Getting Started with Pasture Raised Turkeys

This is the first in a series of articles on how farmers can include pasture raised turkeys in their operation.

On our farm, Wrong Direction Farm, we raise hundreds of turkeys each year, along with several thousand pasture raised chickens. Please don’t tell the birds that I have favorites, but I enjoy raising turkeys more than chickens. They are better grazers than chickens and they don’t suffer from some of the mobility problems that plague fast growing chicken breeds. Also, turkeys are just more interesting to watch.


SFQ pasture turkeys farmer selfie

Wrong Direction Farm pasture raises both chickens and turkeys, but the farmer shared that he does play favorites and has found turkeys to be better grazers, among other benefits.
Dave Perozzi / Wrong Direction Farm

While there exists a relatively good amount of information about raising chickens on pasture, the resources are a bit sparser for turkeys. Anyone with chicken experience will be well served by this background, but there are important aspects where we find a divergence between turkey and chicken habits and needs.


Note that most of what I write applies primarily to turkeys of the broad breasted varieties (white, bronze, or black). Our farm does not raise heritage turkey breeds. Heritage turkey breeds can be a great farm enterprise as well, but with their slower growth and their propensity to fly away at inconvenient times, we decided to stick with the standard heavier crossbreeds. For certain markets, the premium prices for heritage turkeys can provide a great incentive for farmers to make the management changes necessary to raise these older breeds. I am not suggesting that anyone dismiss heritage turkeys, but only to be aware that there are some additional complexities involved with raising them.

Turkeys on Pasture

Compared to the other domesticated birds raised for meat, there is no bird quite so well-suited to pasture as the turkey. Turkeys are an American bird, so they are at home in our climate and environment. Tasting a pasture raised turkey, one that has had daily access to fresh grass, you’ll know the difference immediately. The dark meat is richer, and the white meat is more forgiving, so it doesn’t dry out as quickly.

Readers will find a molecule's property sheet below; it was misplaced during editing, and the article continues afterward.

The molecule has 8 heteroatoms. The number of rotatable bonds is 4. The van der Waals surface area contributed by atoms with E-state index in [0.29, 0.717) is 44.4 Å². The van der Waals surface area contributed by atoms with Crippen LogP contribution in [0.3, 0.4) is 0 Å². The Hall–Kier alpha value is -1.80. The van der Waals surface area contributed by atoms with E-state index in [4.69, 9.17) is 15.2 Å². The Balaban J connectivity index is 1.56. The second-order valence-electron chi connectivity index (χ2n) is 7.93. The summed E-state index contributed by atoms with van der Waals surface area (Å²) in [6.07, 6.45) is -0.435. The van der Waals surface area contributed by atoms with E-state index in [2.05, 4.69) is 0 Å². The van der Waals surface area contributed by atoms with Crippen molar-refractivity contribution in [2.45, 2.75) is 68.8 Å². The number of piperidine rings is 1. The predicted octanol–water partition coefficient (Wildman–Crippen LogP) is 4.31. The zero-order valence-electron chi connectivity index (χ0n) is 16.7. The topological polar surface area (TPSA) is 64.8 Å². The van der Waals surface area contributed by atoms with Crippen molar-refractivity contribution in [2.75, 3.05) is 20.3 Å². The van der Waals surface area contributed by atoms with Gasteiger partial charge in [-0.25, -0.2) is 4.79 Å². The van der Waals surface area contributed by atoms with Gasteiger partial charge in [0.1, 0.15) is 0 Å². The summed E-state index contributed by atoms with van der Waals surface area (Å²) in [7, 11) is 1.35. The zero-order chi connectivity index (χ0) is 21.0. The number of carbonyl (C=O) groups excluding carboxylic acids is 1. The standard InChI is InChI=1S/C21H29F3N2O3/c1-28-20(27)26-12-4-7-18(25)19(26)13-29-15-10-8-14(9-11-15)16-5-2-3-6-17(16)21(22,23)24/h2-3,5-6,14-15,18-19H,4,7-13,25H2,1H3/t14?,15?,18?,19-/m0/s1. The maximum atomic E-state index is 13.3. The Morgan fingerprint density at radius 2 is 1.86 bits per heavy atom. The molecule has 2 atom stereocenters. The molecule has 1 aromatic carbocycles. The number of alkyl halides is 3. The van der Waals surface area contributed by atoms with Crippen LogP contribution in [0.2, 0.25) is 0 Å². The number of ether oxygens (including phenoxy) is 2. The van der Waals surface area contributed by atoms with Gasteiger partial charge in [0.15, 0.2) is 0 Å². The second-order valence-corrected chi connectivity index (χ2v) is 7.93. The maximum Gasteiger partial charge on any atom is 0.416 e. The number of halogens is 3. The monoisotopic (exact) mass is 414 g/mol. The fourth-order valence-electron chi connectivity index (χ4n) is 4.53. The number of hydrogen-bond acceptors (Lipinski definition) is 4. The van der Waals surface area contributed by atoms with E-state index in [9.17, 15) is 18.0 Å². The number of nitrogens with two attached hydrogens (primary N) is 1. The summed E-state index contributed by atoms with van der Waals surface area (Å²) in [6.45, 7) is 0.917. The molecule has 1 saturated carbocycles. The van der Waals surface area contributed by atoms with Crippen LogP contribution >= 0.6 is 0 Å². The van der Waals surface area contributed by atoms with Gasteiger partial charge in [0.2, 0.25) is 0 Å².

Coming from a pasture raised chicken background, I was interested to note the advantages of pasture raised turkeys over chickens. Turkeys graze more persistently, and with their greater size they can eat larger, tougher forage and to graze taller grasses and weeds. Unlike chickens, turkeys are not as prone to create ankle-busting dust bathing wallows in pastures. They also exhibit less of a tendency to scratch the ground. Other than the potential for bare patches next to feeders, we find that turkey pastures regrow more quickly than chicken pastures.


We have noticed that our turkeys will graze plants that our cattle and chickens avoid. They seem to enjoy ragweed. They even strip all the leaves within reach from multiflora roses. But besides weedy plants, they thrive on tender grasses and lots of legumes. Any improvements you can make to the forage quality will be appreciated by your flock.

Thanksgiving Sales

Turkey sales are heavily weighted toward Thanksgiving. We have a handful of customers who want a Christmas turkey and an occasional request for an Easter turkey, but these numbers are negligible compared to the demand for Thanksgiving turkeys. I would like to write a future article on the idea of growing turkeys for year-round consumption, but to begin things I will focus on Thanksgiving.


Thanksgiving provides a built-in demand for turkeys, which simplifies our marketing job greatly. We don’t need to stir up interest in turkeys; when November comes, people look for turkeys and many want something better than what can be found in a grocery store. Additionally, people are generally freer with holiday spending, so you may find that customers who balk at paying premium prices for your premium meat during the rest of the year are more likely to splurge at Thanksgiving.


With the goal of having a saleable turkey ready by Thanksgiving, let’s discuss the research and planning to do before deciding to launch into turkey-raising.

SFQ pasture turkeys flock

Turkeys will graze plants that cattle and chickens avoid, such as ragweed.
Dave Perozzi / Wrong Direction Farm

Market Research

As a farmer, the single most important thing you can do is to understand your market. Most of us prefer to spend our effort on the topics related to the practical details of raising turkeys, but we would be better served by spending more time up front considering our marketing. Ask the important questions to understand who we are raising the turkeys for. Who are your customers? How many of them want your turkey and will actually purchase? What production values do they want (for instance: pasture raised, non-GMO, Certified Organic, heritage breed, etc.)? What size turkey would they like to purchase? How will you reach the next group of people who aren’t currently your customers?